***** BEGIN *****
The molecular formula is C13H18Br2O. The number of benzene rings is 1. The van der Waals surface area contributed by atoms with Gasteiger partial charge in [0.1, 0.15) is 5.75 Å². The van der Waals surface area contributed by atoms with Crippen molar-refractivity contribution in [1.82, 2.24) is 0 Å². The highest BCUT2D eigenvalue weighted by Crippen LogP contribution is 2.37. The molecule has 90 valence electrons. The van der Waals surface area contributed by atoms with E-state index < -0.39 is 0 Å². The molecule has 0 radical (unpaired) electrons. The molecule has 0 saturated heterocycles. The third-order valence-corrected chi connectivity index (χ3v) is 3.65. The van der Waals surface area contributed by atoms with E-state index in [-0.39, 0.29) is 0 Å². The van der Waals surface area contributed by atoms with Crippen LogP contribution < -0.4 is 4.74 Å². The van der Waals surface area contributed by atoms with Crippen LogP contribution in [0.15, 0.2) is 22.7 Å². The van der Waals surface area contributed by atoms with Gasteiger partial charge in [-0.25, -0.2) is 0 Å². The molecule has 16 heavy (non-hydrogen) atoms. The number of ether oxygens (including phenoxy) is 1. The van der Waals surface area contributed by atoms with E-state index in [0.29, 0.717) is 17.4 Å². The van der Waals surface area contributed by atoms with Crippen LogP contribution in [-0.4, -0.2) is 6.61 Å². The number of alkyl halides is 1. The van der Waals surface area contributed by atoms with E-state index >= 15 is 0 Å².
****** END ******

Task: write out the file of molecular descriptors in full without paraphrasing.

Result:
The molecular formula is C13H18Br2O. The number of benzene rings is 1. The van der Waals surface area contributed by atoms with Gasteiger partial charge in [0.1, 0.15) is 5.75 Å². The van der Waals surface area contributed by atoms with Crippen molar-refractivity contribution in [1.82, 2.24) is 0 Å². The highest BCUT2D eigenvalue weighted by Crippen LogP contribution is 2.37. The molecule has 90 valence electrons. The van der Waals surface area contributed by atoms with E-state index < -0.39 is 0 Å². The molecule has 0 radical (unpaired) electrons. The molecule has 0 saturated heterocycles. The third-order valence-corrected chi connectivity index (χ3v) is 3.65. The van der Waals surface area contributed by atoms with E-state index in [-0.39, 0.29) is 0 Å². The van der Waals surface area contributed by atoms with Crippen LogP contribution < -0.4 is 4.74 Å². The van der Waals surface area contributed by atoms with Crippen LogP contribution in [0.15, 0.2) is 22.7 Å². The van der Waals surface area contributed by atoms with Gasteiger partial charge in [-0.25, -0.2) is 0 Å². The molecule has 16 heavy (non-hydrogen) atoms. The number of ether oxygens (including phenoxy) is 1. The van der Waals surface area contributed by atoms with E-state index in [0.29, 0.717) is 17.4 Å². The van der Waals surface area contributed by atoms with Crippen LogP contribution in [-0.4, -0.2) is 6.61 Å². The number of alkyl halides is 1. The van der Waals surface area contributed by atoms with E-state index >= 15 is 0 Å².